No one could have predicted the speed of events unfolding in Afghanistan now even if they had concluded that the withdrawal of the last US troops would inevitably result in the return of the Taliban and the collapse of the fragile Western-backed government.
After two decades trying to destroy the Taliban, Western powers now face the wrenching decision of whether to deal with the conservative group who have taken over Afghanistan, taking at face value the group’s pledge that they would offer amnesty to those who have assisted the regime or international forces and that women would enjoy some level of rights.
Or should the Taliban be treated as pariahs who brought violence and bloodshed during their previous time in power after winning a bitter internecine war with competing regional warlords after the departure of the Soviet Union in defeat in 1989.
Now it is the turn of US forces to once more be cast as losers after the withdrawal from Afghanistan and the Taliban’s lightening return to power by sweeping aside regular government forces who forgot their training and weapons and embraced an unwillingness to fight.
The Taliban already appear set to enjoy a warmer international reception than their draconian 1996-2001 regime did. Yes, they have won the war — and now they must build the peace.
Amid the shock of Kabul’s fall, the chaos surrounding evacuation efforts, and the pervasive sense of betrayal, there is widespread fear that the past 20 years, the tens of thousands of lives lost and the $2 trillion spent, may all have been for nothing.
But not quite. Alongside the initial dire accounting, however, there are the beginnings of a reckoning of what can be salvaged. The Afghanistan the Taliban is inheriting now is very different from the Afghanistan of 2001. Over the past 20 years, infant mortality rates fell by half. Hardly any girls went to school under the first Taliban regime. Now, more than one in three teenage girls can read and write. In 2005, fewer than one in four Afghans had access to electricity. Now, almost all do.
These are gains that are difficult to erase, and it would be self-destructive for the Taliban to try.
What’s clear, however, is that Abdul Ghani Baradar, the Taliban leader freed from a Pakistani jail on the request of the US less than three years ago, has emerged as an undisputed victor of the 20-year war.
While Haibatullah Akhundzada is the Taliban’s overall leader, Baradar is its political chief and its most public face. In a televised statement on the fall of Kabul, he said the Taliban’s real test was only just beginning and that they had to serve the nation.
Baradar’s return to power embodies Afghanistan’s inability to escape the bloody shackles of its past. The story of his adult life is the story of the country’s unceasing, pitiless conflict.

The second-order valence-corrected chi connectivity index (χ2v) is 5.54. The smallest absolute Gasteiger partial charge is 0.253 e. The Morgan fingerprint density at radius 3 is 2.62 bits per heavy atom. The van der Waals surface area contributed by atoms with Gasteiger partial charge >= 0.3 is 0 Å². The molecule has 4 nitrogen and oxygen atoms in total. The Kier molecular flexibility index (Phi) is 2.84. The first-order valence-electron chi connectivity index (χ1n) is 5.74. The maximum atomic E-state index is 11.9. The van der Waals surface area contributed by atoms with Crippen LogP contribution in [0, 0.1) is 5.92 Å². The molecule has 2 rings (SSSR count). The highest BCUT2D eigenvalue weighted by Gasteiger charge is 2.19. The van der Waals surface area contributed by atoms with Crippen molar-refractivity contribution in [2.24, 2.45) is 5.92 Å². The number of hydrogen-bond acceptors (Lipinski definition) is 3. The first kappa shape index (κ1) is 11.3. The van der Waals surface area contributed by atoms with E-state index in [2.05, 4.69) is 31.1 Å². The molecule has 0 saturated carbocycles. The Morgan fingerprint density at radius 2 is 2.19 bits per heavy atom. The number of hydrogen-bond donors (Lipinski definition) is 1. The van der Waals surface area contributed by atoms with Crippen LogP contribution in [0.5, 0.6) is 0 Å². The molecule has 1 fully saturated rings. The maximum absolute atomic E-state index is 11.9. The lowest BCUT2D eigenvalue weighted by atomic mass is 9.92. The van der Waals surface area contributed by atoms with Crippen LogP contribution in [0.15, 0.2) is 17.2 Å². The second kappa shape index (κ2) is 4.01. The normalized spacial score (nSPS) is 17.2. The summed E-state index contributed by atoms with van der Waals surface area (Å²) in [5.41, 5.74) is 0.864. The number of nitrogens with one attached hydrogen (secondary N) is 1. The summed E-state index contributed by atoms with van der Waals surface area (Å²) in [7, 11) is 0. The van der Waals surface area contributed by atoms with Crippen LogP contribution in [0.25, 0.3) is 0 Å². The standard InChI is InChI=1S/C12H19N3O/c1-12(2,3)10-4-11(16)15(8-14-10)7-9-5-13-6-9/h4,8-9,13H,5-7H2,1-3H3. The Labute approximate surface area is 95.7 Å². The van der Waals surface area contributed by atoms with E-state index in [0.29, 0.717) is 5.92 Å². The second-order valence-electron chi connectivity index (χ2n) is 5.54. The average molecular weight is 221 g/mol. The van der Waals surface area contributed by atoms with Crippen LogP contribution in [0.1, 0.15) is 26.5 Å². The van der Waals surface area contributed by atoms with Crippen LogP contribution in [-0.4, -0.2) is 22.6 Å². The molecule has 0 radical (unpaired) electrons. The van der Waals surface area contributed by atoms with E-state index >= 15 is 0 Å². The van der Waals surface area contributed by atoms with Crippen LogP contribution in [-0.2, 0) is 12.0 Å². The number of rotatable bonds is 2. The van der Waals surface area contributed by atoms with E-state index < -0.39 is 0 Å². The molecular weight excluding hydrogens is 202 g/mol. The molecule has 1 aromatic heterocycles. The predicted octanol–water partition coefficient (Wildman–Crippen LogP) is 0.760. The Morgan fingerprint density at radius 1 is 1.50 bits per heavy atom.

According to Interpol, Baradar was born in Weet-mak village in Dehrawood district, in the Uruzgan province of Afghanistan in 1968 — and is also known to be part of the Popalzai branch of Durrani tribe, the same as former Afghan President Hamid Karzai.
After the Russians were driven out and the country fell into civil war between rival warlords, Baradar set up a madrasa in Kandahar with his former commander and brother-in-law, Mohammad Omar. Together, the two men founded the Taliban, a movement spearheaded by young scholars dedicated to the religious purification of the country and the creation of an emirate.
Fuelled by religious fervour and widespread hatred of the warlords, the Taliban swept to power in 1996 after a series of stunning conquests of provincial capitals that took the world by surprise, just as the movement has done in recent weeks. Baradar, a highly effective strategist, was a key architect of those victories and played a succession of military and administrative roles in the five-year Taliban regime, and by the time it was ousted by the US and its Afghan allies, he was deputy minister of defence.
During the Taliban’s 20-year exile, Baradar had the reputation of being a potent military leader and a subtle political operator. Western diplomats came to view him as on the wing of the Quetta Shura — the Taliban’s regrouped leadership in exile somewhat amenable to political contacts with Kabul.
Washington, however, was more fearful of his military expertise than it was hopeful about his supposedly moderate leanings. The Central Intelligence Aagency tracked him down to Karachi in 2010 and in February of that year persuaded Pakistan’s Inter-Services Intelligence (ISI) to arrest him.
In 2018, however, Washington’s attitude changed and Donald Trump’s Afghan envoy, Zalmay Khalilzad, requested Islamabad to release him to lead negotiations in Qatar, based on the belief that he would settle for a power-sharing arrangement.
It was Baradar who signed the Doha agreement with the US in February 2020 in what the Trump administration hailed as a breakthrough towards peace. Given the events of this past week, that appears a mere staging post towards total Taliban victory.
The US and Taliban agreement not to fight each other was supposed to be followed by power-sharing talks between the Taliban and the Kabul government of Ashraf Ghani. Those talks stumbled along with little progress, and it is clear now that Baradar and the Taliban were playing for time, waiting for the Americans to leave and preparing a final offensive. Baradar’s life has taught him patience and confidence in ultimate victory.
Now the question is whether he holds enough sway to at least temper the Taliban as it takes power fully. And what does ‘ultimate victory’ mean for those who have helped build the improved Afghanistan his forces now rule?
With inputs from agencies